(Editor’s note: Because of the holiday schedule, Luke’s column will run in Wednesday’s edition this week, and will return to the weekend edition Jan. 9.)
At the close of each year, I always reflect upon all the great times I enjoyed in the outdoors and wonderful people I had the privilege of spending time with. Each year, one could almost “set his watch” to the timing for a year in the outdoors. Beginning with late winter white bass and striper fishing during the spawn, then spring turkey season and when the water warms around April, fishing for most species begins to heat up. Then in Fall the hunting seasons once again kick in. Life in the outdoors for me has been a glorious merry go round of activities, each of which occur on a yearly basis at about the same time.
But the beginning of a new year is also a time to look forward to what’s ahead. For many deer hunters, the season ends at the close of the general season Jan. 2 in north Texas and Jan. 16 in the southern part of the state. Deer hunting is allowed on TPWD managed ranches through the end of February. On these ranches, tags are issued by TPWD to the landowner/manager and are used on harvested deer rather than the tags on one’s hunting license. If you’ve used all the deer tags on your hunting license, it’s still legal to hunt a TPWD managed ranch and tag your deer with one of special tags.
Muzzleloader season opens in 90 of our 254 counties from Jan. 3-16 and allows hunters yet another late season opportunity to hunt both bucks and doe.
While there is no “official” season for hunting wild hogs, for many hunters it begins at the close of deer season. Wild hogs are often in the best condition of the year right now after months of hitting corn feeders intended for deer and eating hard mast crops such as pecans and acorns. Now is a great time to reduce hog numbers and put some great tasting wild pork in the freezer.
I thoroughly enjoy winter fishing for species such as catfish, crappie, striper and white bass. With the much milder than normal weather in December, fishermen have enjoyed an extended fall bite for many species. The truth is, fishing is often good in the cold weather months but cold temperatures keep many anglers off the water, but not so the past few weeks with temperatures more like late fall than the dead of winter.
I love catching white bass during the spawning run each year which, depending upon rainfall, usually kicks off in mid to late February. Current causes white bass to move into the creeks above reservoirs to spawn and fishing can be red hot when the “whites” stack up in the deeper holes around creek bends. At present time, many of the feeder creeks are low and we that fish them are hoping for some heavy rains during late winter to trigger the spawning run. Some friends and I look forward to enjoying a lunch of freshly caught white bass fillets, cooked over a wood fire each year after a morning of tossing Roadrunner Jigs into slow moving water. Hopefully we won’t be disappointed this year!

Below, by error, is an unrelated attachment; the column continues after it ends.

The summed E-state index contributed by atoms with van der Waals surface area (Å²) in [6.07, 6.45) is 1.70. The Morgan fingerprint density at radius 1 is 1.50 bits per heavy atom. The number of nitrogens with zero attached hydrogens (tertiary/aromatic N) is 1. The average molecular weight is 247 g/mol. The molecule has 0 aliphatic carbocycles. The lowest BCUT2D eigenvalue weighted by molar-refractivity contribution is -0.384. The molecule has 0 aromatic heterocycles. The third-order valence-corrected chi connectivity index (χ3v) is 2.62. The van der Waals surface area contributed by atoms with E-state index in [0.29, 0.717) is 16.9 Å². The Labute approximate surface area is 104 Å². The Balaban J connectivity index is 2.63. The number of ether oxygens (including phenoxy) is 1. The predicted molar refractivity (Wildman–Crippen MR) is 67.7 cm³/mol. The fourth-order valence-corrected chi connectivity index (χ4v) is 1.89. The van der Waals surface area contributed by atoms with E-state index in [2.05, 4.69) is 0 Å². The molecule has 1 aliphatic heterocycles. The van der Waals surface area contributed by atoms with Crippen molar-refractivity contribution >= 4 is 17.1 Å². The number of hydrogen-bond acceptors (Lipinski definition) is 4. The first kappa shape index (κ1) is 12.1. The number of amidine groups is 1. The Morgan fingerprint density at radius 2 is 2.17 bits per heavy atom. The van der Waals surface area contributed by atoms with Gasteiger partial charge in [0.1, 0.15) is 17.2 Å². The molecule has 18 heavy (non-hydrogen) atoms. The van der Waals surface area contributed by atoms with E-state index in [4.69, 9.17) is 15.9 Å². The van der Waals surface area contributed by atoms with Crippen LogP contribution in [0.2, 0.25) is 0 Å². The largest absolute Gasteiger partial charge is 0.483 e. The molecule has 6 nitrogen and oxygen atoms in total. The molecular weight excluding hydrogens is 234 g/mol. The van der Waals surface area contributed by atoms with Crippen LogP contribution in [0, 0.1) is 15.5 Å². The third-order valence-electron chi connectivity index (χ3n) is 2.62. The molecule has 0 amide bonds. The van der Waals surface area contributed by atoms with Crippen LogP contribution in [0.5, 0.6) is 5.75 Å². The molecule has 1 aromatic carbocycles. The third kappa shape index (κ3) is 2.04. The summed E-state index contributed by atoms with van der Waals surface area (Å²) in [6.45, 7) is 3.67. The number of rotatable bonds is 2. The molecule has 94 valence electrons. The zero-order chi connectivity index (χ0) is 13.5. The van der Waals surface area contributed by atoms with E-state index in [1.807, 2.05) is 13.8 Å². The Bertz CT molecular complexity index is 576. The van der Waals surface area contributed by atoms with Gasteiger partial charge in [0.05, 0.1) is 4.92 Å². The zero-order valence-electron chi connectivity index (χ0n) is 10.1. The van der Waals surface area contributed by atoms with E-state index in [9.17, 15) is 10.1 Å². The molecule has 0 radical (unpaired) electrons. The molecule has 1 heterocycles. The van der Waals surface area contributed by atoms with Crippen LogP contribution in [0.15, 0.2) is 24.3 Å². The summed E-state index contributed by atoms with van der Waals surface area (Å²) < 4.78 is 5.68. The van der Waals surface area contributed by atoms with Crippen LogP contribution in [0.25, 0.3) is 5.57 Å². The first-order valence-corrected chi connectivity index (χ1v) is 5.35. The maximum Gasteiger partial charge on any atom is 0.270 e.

Spring shallow water crappie fishing during the spawn and turkey hunting often go hand in hand for me and both activities will be here before we know it. Usually about the time I put my “creek fishing” white bass tackle up I begin “fiddling” with my turkey calls and sorting out crappie jigs. I’m contemplating doing all my spring turkey hunting with a bow this year. A month or so ago, I shot a gobbler with my bow up on the Dale River Ranch and immediately decided to become a spring bow hunter for turkey. There will be the challenge of drawing the bow without spooking the gobbler. I’m currently looking for a lightweight pop up blind that sets up quickly and easily. It’s much easier to draw a bow without spooking game inside the confines of a blind. My plan is to set up close (but not too close) to feeders and place a decoy out about 25 yards. After I arrowed that gobbler this fall on the Dale River Ranch, the flock instantly settled down and I could have easily got another shot off. With a shotgun, one shot and you’re done.
I’ve got a winter striper trip planned on Lake Texoma with Striper Express in a couple weeks. We plan to use the “thumper” method of using an automatic thumper that raises and lowers a rubber mallet to “thump” the bottom of the boat. Stripers and white bass as well are attracted to the sound. With good sonar, you can actually watch the fish concentrate under the boat. The longer the thumper thumps, the more fish show up. It’s often possible to limit out without moving the boat if you are in the right place.
Fishing for white bass has been excellent at Lake Tawakoni the past couple weeks. I have a trip planned soon with guide Brandon Sargent. He has been hammering fish holding on structure using three quarter ounce slabs in green glow pattern.
There is a great deal to do in the outdoors, even in the dead of winter. Oh yes, I forgot to mention that squirrel season is still underway in east Texas and it never closes across the remainder of the state. I have been craving a skillet full of smothered squirrel, rice and gravy; need to check the scope on my .22 soon. I know just the pin oak flat I want to hunt.
Next week’s column will hopefully give details of a successful fishing trip or squirrel hunt or…. Who knows what! HAPPY NEW YEAR!
Contact outdoors writer Luke Clayton via his website www.catfishradio.org.